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Chaverim hosts Jewish Cultural Week

Ariel J. Richards
Chaverim hosted Jewish Culture Week from April 5 to April 13. Photo by Ariel Richards.

Chaverim, the Jewish student organization at Grinnell, hosted Jewish Cultural Week from April 5 to April 13 this year. The event included a week’s worth of student-led campus events promoting and celebrating Jewish culture, intellectualism, food, identity, tradition and customs. This series of events was planned with the intent of placing tenets of Jewish life at Grinnell on full display for all students and faculty on campus. The week included lectures and Q&A panels with Grinnell professors Elliot Ratzman, religious studies, Katya Gibel-Mevorach, anthropology and American studies, and Josh Marshack, anthropology, social gatherings involving Jewish food and arts, a screening of the film “Uncut Gems” starring Adam Sandler and a Shabbat table centering Jewish spirituality and social activism.

The planning for these events began earlier this semester when Lila Podgainy `23, president of Chaverim, found inspiration while searching through archived S&B articles and discovered a similar event had been hosted in the past. Chalutzim, (the previous name of Chaverim) hosted Jewish Cultural Weeks in the ’70s and ’80s to promote Jewish culture, food and thought beyond just the spiritual focus found at weekly Shabbat gatherings on campus.

“The goal was for it to be less about religious life because the events Chaverim already puts on weekly events centered around Shabbat, a religious occasion, so we made none of the events about religion. They focused more on aspects of Jewish culture, food, crafts and our way of life,” Podgainy said.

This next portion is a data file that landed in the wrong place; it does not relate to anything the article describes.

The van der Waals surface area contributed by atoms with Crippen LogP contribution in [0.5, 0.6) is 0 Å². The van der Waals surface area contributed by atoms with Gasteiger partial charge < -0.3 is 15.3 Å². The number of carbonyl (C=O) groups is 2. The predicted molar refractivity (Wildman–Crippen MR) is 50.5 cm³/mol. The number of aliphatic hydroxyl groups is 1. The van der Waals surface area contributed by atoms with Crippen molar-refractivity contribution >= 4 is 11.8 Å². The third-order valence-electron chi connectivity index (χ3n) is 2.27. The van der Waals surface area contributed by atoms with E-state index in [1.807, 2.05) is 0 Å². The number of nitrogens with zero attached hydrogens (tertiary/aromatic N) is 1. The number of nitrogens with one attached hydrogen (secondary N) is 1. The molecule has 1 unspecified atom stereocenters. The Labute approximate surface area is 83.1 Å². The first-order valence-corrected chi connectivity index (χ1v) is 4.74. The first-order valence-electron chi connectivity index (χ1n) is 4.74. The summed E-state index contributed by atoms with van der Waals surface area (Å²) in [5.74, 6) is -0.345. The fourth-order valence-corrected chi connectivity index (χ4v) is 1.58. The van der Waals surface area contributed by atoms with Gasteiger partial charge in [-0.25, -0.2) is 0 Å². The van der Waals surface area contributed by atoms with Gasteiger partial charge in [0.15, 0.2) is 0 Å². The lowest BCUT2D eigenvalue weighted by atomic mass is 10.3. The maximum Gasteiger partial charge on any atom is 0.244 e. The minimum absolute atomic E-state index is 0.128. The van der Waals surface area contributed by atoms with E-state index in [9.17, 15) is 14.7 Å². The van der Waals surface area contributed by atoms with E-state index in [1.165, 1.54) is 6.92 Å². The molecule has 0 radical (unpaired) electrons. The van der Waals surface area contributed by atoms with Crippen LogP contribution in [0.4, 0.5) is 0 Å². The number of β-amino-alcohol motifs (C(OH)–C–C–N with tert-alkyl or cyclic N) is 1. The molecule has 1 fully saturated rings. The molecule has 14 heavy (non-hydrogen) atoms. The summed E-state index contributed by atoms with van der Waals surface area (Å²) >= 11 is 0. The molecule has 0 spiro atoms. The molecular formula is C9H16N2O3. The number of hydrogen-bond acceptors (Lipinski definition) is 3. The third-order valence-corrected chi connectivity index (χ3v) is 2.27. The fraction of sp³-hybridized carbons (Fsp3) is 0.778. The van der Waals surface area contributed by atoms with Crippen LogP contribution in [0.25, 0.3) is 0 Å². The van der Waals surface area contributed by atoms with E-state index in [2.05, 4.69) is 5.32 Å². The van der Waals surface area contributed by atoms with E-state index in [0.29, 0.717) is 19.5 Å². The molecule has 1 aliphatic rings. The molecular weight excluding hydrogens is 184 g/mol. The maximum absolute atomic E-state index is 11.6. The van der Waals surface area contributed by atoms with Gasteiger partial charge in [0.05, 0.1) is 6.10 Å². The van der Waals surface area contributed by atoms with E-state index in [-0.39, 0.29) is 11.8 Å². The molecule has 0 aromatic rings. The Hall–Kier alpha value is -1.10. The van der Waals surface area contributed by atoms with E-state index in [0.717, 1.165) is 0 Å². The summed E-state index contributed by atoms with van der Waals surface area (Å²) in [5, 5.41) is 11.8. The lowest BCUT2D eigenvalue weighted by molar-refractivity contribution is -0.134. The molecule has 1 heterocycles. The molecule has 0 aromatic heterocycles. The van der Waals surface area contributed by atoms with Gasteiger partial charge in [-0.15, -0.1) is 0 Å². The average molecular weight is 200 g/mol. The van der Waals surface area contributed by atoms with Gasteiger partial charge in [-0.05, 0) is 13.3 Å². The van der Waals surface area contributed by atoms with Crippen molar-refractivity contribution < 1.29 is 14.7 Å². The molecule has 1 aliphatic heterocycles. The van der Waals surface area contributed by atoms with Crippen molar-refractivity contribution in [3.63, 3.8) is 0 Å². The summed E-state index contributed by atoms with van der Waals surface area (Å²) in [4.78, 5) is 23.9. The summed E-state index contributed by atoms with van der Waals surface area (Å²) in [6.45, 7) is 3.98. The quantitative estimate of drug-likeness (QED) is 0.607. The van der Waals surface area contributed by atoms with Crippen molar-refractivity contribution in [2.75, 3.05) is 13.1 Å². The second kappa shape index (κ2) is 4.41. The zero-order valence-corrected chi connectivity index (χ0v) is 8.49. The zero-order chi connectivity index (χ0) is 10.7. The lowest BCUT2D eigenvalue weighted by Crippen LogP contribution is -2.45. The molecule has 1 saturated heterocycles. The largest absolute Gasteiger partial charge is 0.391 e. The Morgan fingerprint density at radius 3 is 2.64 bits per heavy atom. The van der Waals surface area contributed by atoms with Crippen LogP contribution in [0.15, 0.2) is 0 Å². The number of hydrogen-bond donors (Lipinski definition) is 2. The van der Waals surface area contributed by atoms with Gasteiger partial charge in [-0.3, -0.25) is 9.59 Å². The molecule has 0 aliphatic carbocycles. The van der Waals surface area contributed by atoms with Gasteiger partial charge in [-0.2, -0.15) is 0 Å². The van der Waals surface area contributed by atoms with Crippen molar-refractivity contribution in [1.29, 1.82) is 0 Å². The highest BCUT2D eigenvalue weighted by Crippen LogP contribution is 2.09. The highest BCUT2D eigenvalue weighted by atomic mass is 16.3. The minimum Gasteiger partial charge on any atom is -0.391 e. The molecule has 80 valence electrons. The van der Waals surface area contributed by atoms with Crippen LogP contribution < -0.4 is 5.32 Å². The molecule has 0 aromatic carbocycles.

Associate Chaplain Rabbi Susan Rheins echoed Podgainy’s sentiments on the importance of engaging Grinnellians in events expressing a focus on the Jewish culture, stressing how “Jewishness” encompasses cultural, spiritual, intellectual, language, lifestyle and culinary elements.

“While Chaverim planned a fabulous week of varied Jewish cultural activities and events, Jewish culture happens every day, everywhere,” said Rheins. “A goal of this year’s Jewish Cultural Week was to involve the entire Grinnell College community in experiencing Jewish culture.”

One consideration Chaverim made when planning events was how to most effectively engage both Jewish and non-Jewish audiences in their events. One of the ways this was done was by representing Judaism as an intersection in many facets of everyday life at Grinnell. Nora Paul `22, Chaverim board member, reiterated Podgainy’s and her fellow event planners’ points on variety.

“The wide variety of events are recognizing and celebrating not just a narrow view of what the Jewish community and experience looks like on campus,” she said. “What we represent as a community of Jewish students is very wide and its different parts encompass everyone who wants to be involved.”

Zoey Nahmmacher-Baum `24 attended multiple Chaverim events throughout the week. A Jewish student on campus herself, she said she finds it difficult to maintain a consistently strong connection with her religion. There are no synagogues or Jewish Community Centers in Grinnell and, besides Shabbat table and some holidays, there are very few places or events in Grinnell to connect with Judaism.

“Having Jewish guest speakers on campus as well as seeing my professors in panels about Jewishness are really empowering and it’s awesome to think how we’re able to have that kind of a community out here,” she said.

One such Grinnell speaker was Gibel-Mevorach, a Jewish Israeli citizen and panelist on the April 12 Jewish Diversity and Inclusion Q&A. She spoke about how Jewish identity and scholarship are not monolithic and how they transcend all boundaries: social, cultural, religious, racial, ethnic, etc.

When asked how groups like Chaverim can help create spaces for Jewish life on campus, she said: “A Jewish presence in general and a Jewish Studies framework in particular offers curricular, intellectual diversity across almost every discipline and therefore addressing the institutional omission of this presence is an imperative. … Cultural events are wonderful supplements to academic courses and scholarship included in Department and Concentrations as well as interdisciplinary curricular projects.”

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